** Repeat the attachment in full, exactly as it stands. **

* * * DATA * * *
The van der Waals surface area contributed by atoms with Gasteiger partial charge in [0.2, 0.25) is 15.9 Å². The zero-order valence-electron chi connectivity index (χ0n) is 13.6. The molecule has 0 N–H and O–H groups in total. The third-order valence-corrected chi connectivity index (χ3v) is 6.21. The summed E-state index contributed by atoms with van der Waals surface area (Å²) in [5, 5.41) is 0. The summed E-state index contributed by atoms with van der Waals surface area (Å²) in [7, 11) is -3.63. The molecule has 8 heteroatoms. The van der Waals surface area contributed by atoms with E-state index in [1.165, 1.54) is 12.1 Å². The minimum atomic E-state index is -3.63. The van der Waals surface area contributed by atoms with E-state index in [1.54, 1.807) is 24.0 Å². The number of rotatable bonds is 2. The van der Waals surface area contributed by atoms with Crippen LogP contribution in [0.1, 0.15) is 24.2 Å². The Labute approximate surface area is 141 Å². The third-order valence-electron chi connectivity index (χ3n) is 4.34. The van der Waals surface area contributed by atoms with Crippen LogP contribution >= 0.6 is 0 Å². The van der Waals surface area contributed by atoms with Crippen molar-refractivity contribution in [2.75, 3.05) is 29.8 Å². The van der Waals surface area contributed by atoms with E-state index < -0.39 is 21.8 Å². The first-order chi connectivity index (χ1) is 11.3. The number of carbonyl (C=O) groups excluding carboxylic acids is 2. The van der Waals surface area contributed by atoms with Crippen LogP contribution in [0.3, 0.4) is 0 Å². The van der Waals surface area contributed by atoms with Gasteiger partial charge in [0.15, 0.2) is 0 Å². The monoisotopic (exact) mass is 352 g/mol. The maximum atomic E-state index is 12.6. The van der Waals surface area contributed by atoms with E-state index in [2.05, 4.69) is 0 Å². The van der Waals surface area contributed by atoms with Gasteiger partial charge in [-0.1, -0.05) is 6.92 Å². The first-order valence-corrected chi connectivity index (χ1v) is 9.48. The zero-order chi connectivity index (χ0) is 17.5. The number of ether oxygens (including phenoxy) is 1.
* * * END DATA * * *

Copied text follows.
The van der Waals surface area contributed by atoms with Gasteiger partial charge in [0.2, 0.25) is 15.9 Å². The zero-order valence-electron chi connectivity index (χ0n) is 13.6. The molecule has 0 N–H and O–H groups in total. The third-order valence-corrected chi connectivity index (χ3v) is 6.21. The summed E-state index contributed by atoms with van der Waals surface area (Å²) in [5, 5.41) is 0. The summed E-state index contributed by atoms with van der Waals surface area (Å²) in [7, 11) is -3.63. The molecule has 8 heteroatoms. The van der Waals surface area contributed by atoms with E-state index in [1.165, 1.54) is 12.1 Å². The minimum atomic E-state index is -3.63. The van der Waals surface area contributed by atoms with E-state index in [1.54, 1.807) is 24.0 Å². The number of rotatable bonds is 2. The van der Waals surface area contributed by atoms with Crippen LogP contribution in [0.1, 0.15) is 24.2 Å². The Labute approximate surface area is 141 Å². The third-order valence-electron chi connectivity index (χ3n) is 4.34. The van der Waals surface area contributed by atoms with Crippen LogP contribution >= 0.6 is 0 Å². The van der Waals surface area contributed by atoms with Crippen molar-refractivity contribution in [2.75, 3.05) is 29.8 Å². The van der Waals surface area contributed by atoms with E-state index < -0.39 is 21.8 Å². The first-order chi connectivity index (χ1) is 11.3. The number of carbonyl (C=O) groups excluding carboxylic acids is 2. The van der Waals surface area contributed by atoms with Crippen LogP contribution in [0.3, 0.4) is 0 Å². The van der Waals surface area contributed by atoms with Gasteiger partial charge in [0.15, 0.2) is 0 Å². The monoisotopic (exact) mass is 352 g/mol. The maximum atomic E-state index is 12.6. The van der Waals surface area contributed by atoms with E-state index in [2.05, 4.69) is 0 Å². The van der Waals surface area contributed by atoms with Gasteiger partial charge in [-0.1, -0.05) is 6.92 Å². The first-order valence-corrected chi connectivity index (χ1v) is 9.48. The zero-order chi connectivity index (χ0) is 17.5. The number of ether oxygens (including phenoxy) is 1.